Soon, DNA detectives to track spread of hospital superbugsJanuary 4th, 2010 - 12:55 pm ICT by ANI
London, Jan 4 (ANI): Just like detectives use DNA to place suspects at crime scenes, scientists are creating a DNA database of pathogens to help them track spread of hospital superbugs.
The project would carry the complete genetic codes of pathogens taken from hundreds of people, so that DNA can be used to track the spread of infection and to identify the source of outbreaks of disease.
The database will help doctors to determine the route by which patients with MRSA and Clostridium difficile have picked up these bacteria, and thus to control infection.
When a patient falls ill with MRSA, the germ’s DNA will be sequenced, and compared with samples in the database, which could help to determine whether the infection was present when the patient was admitted to hospital or whether it was acquired on the ward.
The information will help doctors to decide what must be done to stop the outbreak.
The approach could even allow scientists to establish whether individual nurses or doctors are spreading disease through poor hygiene, by matching DNA from patients’ germs to samples from the skin or clothing of staff.
Large databases of genetic information about germs will also provide powerful insights into their biology, which promise to help the development of diagnosis and treatment.Derrick Crook, a clinical microbiologist at the John Radcliffe Hospital in Oxford, said that it could transform infection control in hospitals and the community.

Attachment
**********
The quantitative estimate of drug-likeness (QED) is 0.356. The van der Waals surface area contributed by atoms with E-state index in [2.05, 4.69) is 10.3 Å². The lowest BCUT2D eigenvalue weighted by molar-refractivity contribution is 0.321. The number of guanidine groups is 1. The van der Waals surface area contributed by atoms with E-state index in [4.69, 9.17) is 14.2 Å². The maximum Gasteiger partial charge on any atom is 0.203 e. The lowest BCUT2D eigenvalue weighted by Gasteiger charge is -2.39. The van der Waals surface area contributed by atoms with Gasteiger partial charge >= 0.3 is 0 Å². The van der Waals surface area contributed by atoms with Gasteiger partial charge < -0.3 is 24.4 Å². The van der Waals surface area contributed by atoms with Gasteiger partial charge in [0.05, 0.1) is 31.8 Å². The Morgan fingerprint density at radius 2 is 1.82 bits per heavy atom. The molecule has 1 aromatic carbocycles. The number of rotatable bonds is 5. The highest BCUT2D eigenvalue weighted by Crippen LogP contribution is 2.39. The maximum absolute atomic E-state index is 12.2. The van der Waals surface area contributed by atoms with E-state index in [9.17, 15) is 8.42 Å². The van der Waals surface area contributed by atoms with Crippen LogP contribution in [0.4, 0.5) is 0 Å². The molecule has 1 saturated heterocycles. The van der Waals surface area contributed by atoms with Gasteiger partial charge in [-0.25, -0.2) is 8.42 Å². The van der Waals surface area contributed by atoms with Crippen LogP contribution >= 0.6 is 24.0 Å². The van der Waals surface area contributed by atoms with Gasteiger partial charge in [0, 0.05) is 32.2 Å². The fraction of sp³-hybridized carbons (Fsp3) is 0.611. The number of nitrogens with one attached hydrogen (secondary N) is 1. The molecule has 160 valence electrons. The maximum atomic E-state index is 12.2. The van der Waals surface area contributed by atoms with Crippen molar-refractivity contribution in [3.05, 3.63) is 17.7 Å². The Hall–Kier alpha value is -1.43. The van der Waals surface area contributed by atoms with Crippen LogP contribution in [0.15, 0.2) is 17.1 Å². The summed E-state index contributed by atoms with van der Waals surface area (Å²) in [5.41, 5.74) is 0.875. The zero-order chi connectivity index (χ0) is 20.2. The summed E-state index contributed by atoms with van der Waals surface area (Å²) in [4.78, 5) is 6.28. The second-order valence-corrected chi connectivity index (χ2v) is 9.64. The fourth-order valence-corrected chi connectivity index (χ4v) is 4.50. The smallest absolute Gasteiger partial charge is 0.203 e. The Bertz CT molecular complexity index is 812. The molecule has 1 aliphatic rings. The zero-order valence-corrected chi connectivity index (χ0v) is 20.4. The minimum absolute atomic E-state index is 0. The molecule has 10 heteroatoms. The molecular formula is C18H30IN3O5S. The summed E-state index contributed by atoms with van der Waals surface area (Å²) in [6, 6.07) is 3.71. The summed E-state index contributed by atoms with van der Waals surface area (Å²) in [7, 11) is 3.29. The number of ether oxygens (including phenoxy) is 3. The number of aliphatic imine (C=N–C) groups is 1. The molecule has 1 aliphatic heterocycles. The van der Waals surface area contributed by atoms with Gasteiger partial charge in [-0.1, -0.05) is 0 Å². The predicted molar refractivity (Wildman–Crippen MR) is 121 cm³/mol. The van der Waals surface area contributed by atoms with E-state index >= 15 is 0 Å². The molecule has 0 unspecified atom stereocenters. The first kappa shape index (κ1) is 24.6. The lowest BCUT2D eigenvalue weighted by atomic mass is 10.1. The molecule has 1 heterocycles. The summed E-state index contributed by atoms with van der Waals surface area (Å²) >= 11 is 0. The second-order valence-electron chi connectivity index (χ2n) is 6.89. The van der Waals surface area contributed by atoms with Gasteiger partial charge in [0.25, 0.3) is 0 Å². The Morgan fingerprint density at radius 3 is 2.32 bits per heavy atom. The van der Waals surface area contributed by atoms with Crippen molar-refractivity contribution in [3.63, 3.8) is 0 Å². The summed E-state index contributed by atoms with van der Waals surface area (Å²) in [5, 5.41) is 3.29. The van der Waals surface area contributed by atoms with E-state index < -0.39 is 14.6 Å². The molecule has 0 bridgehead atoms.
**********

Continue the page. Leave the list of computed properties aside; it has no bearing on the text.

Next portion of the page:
“We want to forensically describe how germs are transmitted, and work out better ways of intervening and interrupting that transmission,” Times Online quoted him as saying.
“This will help us to identify emerging threats, and may give us an understanding of which genetic changes in germs are harmful and which are not. We’ll be using the genomic sequence data as the equivalent of a barcode, which tells us what we’re dealing with and where it might have come from,” he said.
The project is aimed to use the genetic mutations that each of these organisms acquires to construct their family trees. (ANI)
- DNA sequencing tracks details of TB outbreak - Sep 04, 2012
- Antibiotics named as 'greatest medical advance of last 50 years' - Nov 28, 2010
- SMART biochip can speedily detect flu virus - Jun 11, 2012
- Genetic changes blamed for Clostridium difficile infections rise - Sep 28, 2009
- Tracking evolution of deadly fungus which is one of world's major killers - May 04, 2011
- Harvard team crack superbugs' genetic code - May 23, 2012
- Scientists a step closer to treatment of virulent hospital infection - Mar 19, 2011
- Scientists reveal how superbug turns killer - Oct 17, 2011
- Genomics-social network combo can halt disease outbreaks - May 23, 2011
- MRSA danger in gyms may be exaggerated - Mar 04, 2011
- New method detects lung infection in 500-year-old mummy - Jul 26, 2012
- Google GPS, gene sequencing combo tracks typhoid outbreaks - Oct 17, 2011
- Docs 'misuse' antibiotics when treating patients with respiratory infections - Sep 23, 2010
- Haiti's cholera strain came from South Asia: Study - Dec 11, 2010
- A pair of clean hands can save lives (May 5 is World Hand Hygiene Day) - May 04, 2011
Tags: clinical microbiologist, clostridium, crime scenes, derrick, dna database, dna detectives, genetic changes, genetic codes, genetic information, genomic sequence data, germ, germs, hospital superbugs, infection control in hospitals, john radcliffe hospital, london jan, mrsa, pathogens, poor hygiene, transmission times